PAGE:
New Hampshire Modified Testing Notes by Amie Campbell
A Few Mod Teams Test at the Magic Mile, While a Couple of Drivers Make Their First Laps There
The high school sophomore from Berlin, Connecticut knows he’s getting an opportunity that most people his age could only dream of, and he’s thankful for that. He’s benefitting from an off-season rule change by NASCAR that lowered the minimum driving age back down to 16 again and thus made him eligible to run on the Whelen Modified Tour.
Already a Quarter Midget Grand National Champion, Preece is planning an attack on the Rookie of the Year title this year with an eye towards the future.
“This year and next year are going to be real important years for me in my career,” said Preece, “We want to do well in this [the Whelen Modified Tour] and then hopefully get going in Busch East, do a couple of races there. This year, I just want to gain respect and finish good.”
Ryan Preece's #40 Modified. (Amie Campbell Photos)
FIRST LAPS ON THE BIG TRACK
Ryan Preece had never driven on New Hampshire International Speedway before Tuesday’s open test session – at least not in his Whelen Modified Tour car. By the 16 year old’s own estimations though, he’s run well over 200 laps using the NASCAR 2003 simulation game, a tactic he hoped would ease his learning curve.
Bobby Grigas III is a bit greener in terms of racing experience, but he’s proven to be a quick learner. The 25 year old 2006 True Value Modified Racing Series Rookie of the Year has watched races from the stands at NHIS, but never from behind the wheel of a race car.
“I never thought in my life that I would be driving a car around this track,” said Grigas.
A single late season run in 2006 in a Whelen Tour car earned Grigas the ire of a few of his contemporaries, as they expressed their opinions that his aggressive driving resulted in numerous accidents.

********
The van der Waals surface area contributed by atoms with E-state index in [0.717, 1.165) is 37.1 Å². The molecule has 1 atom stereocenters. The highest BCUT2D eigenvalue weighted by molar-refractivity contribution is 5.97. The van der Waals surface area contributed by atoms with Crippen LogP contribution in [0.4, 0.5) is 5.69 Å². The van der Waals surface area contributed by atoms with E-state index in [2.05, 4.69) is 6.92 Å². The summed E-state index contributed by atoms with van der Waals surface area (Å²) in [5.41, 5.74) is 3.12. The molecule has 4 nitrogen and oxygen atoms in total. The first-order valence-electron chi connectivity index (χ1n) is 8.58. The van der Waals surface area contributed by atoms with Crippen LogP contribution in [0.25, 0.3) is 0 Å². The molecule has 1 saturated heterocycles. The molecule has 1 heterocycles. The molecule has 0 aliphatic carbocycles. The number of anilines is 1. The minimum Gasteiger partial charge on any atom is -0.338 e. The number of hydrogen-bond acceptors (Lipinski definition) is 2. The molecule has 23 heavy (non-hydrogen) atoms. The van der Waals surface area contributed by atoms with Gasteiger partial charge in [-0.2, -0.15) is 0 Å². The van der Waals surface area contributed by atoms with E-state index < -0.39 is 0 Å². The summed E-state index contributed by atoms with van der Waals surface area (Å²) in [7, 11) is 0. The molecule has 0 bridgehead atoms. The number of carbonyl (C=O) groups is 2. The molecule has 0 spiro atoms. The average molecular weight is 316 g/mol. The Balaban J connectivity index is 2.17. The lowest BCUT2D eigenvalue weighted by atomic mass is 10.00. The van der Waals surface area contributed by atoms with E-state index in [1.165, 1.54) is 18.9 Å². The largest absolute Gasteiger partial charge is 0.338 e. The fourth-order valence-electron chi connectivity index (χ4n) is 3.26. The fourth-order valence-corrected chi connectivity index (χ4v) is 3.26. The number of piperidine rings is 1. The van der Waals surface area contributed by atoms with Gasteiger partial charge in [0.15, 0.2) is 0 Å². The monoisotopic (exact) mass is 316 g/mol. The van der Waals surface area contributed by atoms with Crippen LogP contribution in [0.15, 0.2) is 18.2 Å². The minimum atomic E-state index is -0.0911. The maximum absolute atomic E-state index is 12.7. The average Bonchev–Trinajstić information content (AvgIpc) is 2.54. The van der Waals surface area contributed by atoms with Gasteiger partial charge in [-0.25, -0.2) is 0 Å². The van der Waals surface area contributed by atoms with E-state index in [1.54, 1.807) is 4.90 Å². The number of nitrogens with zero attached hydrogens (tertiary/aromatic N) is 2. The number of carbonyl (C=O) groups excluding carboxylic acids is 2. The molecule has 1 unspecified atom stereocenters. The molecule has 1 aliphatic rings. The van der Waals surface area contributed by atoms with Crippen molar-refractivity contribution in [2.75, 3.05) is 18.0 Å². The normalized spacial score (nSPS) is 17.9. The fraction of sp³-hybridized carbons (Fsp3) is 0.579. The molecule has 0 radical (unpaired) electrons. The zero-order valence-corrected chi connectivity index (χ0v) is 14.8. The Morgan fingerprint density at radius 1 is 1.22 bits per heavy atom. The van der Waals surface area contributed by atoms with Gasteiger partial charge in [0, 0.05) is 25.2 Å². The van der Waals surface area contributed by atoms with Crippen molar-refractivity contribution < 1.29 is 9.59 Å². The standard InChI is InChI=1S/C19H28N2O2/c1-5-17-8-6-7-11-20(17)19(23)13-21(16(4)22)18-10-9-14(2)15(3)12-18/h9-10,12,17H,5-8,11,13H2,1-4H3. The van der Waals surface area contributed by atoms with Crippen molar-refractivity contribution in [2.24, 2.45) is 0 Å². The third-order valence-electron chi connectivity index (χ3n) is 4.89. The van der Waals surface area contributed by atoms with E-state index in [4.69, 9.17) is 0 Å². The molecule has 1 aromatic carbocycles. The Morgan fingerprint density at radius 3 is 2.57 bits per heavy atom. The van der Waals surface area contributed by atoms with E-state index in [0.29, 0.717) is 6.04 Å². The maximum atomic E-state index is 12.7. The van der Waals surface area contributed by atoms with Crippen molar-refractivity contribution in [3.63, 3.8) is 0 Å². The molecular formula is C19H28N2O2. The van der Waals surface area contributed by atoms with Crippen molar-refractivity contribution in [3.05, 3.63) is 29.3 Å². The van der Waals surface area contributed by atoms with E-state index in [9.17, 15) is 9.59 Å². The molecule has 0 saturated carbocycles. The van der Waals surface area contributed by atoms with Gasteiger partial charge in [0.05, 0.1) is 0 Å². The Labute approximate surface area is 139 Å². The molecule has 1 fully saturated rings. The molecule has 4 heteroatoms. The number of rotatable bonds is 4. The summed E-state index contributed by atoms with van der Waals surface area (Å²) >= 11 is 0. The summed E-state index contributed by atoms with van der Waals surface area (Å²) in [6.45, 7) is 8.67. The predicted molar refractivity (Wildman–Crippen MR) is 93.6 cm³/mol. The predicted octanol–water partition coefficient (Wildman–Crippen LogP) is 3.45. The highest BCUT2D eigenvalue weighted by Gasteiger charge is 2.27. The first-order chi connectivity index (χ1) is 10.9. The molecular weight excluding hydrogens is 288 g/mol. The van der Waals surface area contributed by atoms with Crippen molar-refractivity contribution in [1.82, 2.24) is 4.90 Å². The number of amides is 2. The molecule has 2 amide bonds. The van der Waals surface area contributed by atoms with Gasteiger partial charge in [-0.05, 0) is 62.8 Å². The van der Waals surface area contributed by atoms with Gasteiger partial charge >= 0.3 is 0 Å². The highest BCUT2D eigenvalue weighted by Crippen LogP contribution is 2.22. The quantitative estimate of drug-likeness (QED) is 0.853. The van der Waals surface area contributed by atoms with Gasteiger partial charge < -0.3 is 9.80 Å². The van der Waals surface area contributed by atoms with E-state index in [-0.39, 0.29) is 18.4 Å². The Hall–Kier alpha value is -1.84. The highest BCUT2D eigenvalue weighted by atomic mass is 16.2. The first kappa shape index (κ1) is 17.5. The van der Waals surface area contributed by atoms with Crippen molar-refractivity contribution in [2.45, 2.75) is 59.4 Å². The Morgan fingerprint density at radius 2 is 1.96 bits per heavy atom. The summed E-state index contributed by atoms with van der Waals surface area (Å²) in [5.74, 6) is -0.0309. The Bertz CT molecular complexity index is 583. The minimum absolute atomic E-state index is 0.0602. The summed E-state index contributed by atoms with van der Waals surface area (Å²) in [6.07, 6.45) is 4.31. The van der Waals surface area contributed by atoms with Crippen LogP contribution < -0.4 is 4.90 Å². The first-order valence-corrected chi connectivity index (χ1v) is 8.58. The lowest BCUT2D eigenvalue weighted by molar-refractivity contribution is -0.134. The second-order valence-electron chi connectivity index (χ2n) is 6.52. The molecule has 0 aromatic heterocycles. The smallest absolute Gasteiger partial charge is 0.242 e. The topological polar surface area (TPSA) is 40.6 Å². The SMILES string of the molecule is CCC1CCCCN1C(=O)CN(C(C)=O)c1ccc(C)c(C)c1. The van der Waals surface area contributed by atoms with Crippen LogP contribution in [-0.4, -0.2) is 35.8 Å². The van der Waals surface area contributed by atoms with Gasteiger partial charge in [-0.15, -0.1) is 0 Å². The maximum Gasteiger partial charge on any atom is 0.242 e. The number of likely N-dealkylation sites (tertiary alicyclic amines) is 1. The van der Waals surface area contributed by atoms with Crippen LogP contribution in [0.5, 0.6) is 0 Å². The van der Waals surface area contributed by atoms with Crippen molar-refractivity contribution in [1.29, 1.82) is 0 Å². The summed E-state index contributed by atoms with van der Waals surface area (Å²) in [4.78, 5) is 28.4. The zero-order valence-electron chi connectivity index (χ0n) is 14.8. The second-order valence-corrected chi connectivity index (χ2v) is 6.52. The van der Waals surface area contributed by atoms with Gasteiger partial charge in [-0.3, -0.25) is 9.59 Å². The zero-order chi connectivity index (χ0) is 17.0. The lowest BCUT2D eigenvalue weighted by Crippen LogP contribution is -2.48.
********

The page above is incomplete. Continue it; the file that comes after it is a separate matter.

This season, Grigas has been flying under the radar – with good results. In three races, he has scored two Sunoco Rookie of the Race awards.
“I’ve just been trying to get respect from the Tour officials and the other drivers,” said Grigas. “I’m just trying to finish races because you have to finish races before you can win.”
HEAT RACES REVISITED
The “flash” races of the NASCAR Whelen Modified Tour were still on everyone’s mind at the NHIS test. Glenn Tyler has some suggestions to make the new ‘flash format’ races a better experience for both the fans and the racers.
“I think we need to qualify with time trials so that everyone times, then take the top 10, 12, 15, and then divide everyone up into heat races after that. Have at it,” said Tyler. “That at least gives everybody a shot to show what they’ve got in a racecar.”
Tyler also expressed frustration at the one-off drivers (those who only attended the event at their local track) having the opportunity to start ahead of those who regularly support the Tour.
“Who are we supporting?” Tyler asked. “They [NASCAR] don’t want us to race anywhere else – they can’t stand Teddy Christopher running all over. But they let other people come in and start ahead of their people who support them all year at every race track they go. That’s the problem.
"There are more than 20 cars that regularly support the Tour. There are 45 cars basically that show up every week. They’ve got to make it fair for everybody. They’ve got to give them a chance at least. Picking out of a hat isn’t a chance.”
ALL QUIET ON THE WESTERN FRONT
Tony Hirschman's team makes adjustments during the NHIS test.
Unlike the Busch East test session a week ago where 17 cars came out to test, just five Modifieds made the venture up to the village of Loudon.
Besides the aforementioned Rookie of the Year candidates Grigas and Preece, Richard Savary was also in attendance. Of the veteran drivers on the circuit, Glenn Tyler and Tony Hirschman also took laps once the weather cooperated and the sun came out.
Matt Hirschman, who wasn’t there in a car, was there to help his father’s team out in their test and gather information for his own team.
“I know they’re going to try some things with tires today, so any information we can learn from that I can pass on to the teams I’m going to be racing for,” said Hirschman. “We run the same brand cars and a very similar setup so the better his car runs, the better mine will run and vice versa.”
The NASCAR Whelen Modified Tour races at NHIS on Saturday, June 30th.